For 5nm she is very hopeful about nanowires or nanosheets or a combination. Both are more confined than FinFETs. They prefer a horizontal solution because it is a migration of a FinFET process flow. Nanowires are better than FinFETs at 7nm and can migrate. She thinks nanowires have a 2 node lifetime. If you don’t get EUV in at 7nm you have to do it at 5nm along with nanowires and that is too much.

For high mobility channels Silicon Germanium (SiGe) is looking good for PFETs, they have proof points that at low Vt they outperform silicon (Si). The question is how do you implement them so that you can have low Vt and high Vt for System On a Chip (SOC). You can potentially have Germanium (Ge), Si and Indium Gallium Arsenide (InGaAs) all on the same chip. Today SiGe for PMOS looks good, they have an InGaAs proof point, Ge for NMOS is tricky with dielectric issues. Ge could be a FinFET booster if ready or maybe come in for nanowire. She thinks SiGe could be ready for a FinFET node. For nanowires it is a FinFET derivative and you need SiGe anyway for etching out nanowires.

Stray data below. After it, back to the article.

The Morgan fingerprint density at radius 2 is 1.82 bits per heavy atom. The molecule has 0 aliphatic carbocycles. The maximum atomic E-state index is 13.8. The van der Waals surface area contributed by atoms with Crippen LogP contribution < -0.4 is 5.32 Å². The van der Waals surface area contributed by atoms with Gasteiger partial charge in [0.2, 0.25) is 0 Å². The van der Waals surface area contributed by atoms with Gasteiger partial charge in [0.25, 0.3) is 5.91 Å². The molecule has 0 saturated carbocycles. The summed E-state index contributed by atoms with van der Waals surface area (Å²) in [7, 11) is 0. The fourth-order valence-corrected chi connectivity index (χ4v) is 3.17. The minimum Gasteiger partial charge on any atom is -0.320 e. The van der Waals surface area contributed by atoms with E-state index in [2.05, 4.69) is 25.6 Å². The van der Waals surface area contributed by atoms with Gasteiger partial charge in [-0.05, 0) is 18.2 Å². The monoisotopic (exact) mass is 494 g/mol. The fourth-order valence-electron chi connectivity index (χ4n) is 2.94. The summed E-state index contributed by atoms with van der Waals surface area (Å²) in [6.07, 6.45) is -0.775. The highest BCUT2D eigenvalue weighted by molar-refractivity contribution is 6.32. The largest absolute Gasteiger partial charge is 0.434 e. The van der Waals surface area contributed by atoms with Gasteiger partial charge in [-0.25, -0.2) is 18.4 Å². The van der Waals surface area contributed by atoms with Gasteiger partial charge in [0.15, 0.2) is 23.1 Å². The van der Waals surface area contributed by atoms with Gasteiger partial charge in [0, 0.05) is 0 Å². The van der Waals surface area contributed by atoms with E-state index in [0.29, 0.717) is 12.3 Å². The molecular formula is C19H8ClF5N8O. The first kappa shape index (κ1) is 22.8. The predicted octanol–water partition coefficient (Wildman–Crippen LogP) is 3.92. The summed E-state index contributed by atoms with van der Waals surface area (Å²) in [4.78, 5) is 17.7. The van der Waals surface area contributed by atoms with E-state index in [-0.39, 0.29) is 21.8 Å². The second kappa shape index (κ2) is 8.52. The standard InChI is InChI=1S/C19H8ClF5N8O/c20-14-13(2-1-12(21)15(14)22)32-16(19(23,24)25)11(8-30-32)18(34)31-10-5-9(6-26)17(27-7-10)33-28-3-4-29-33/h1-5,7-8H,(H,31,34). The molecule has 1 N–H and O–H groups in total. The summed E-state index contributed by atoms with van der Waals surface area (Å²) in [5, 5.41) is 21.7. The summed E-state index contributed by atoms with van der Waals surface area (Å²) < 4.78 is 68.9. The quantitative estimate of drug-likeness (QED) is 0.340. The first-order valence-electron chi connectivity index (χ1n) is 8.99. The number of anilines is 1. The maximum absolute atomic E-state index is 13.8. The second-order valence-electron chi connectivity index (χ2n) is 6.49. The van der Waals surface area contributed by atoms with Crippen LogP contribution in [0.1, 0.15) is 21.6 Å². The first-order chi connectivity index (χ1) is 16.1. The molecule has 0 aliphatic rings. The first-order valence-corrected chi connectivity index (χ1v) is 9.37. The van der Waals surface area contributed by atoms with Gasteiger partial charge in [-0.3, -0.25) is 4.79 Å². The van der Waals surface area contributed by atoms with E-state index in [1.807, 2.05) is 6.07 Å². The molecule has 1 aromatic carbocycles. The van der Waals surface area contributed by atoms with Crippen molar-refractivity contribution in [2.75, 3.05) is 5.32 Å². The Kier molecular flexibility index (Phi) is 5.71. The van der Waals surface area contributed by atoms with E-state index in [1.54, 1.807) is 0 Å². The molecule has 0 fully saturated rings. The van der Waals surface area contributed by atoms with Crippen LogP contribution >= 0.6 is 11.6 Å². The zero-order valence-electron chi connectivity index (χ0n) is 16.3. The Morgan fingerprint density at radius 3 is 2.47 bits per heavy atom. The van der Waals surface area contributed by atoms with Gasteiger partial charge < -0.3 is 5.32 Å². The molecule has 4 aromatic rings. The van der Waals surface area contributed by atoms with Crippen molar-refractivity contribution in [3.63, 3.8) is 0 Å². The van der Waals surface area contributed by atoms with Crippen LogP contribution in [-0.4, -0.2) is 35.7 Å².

For interconnect the resistance is a function of wire length and resistivity. As you shrink nodes the length shrinks. She thinks we will see cobalt vias and contacts at 10nm cobalt metal liners. Think cobalt vias and contact stay in for 7nm.

DRAM scaling is still happening but is slowing down. EUV would be a benefit. Many options have been explored for capacitors, double trench and other materials. You need physical and electrical thickness and they go hand in hand. Physical thickness has been pushed and there isn’t much room in the capacitor. You can optimize the periphery to manage a lower capacitance by providing lower parasitics or more drive current. FinFETs, HKMG and improved metals all help. Long term STT MRAM with a 4F2 cell could replace DRAM. They are seeing good progress and are seeing 20nm today (40nm pitch). A multilevel STT MRAM may be a solution. STT MRAM for IOT cache replacement could happen within the next 2 years, DRAM replacement by STT MRAM is likely after 2020.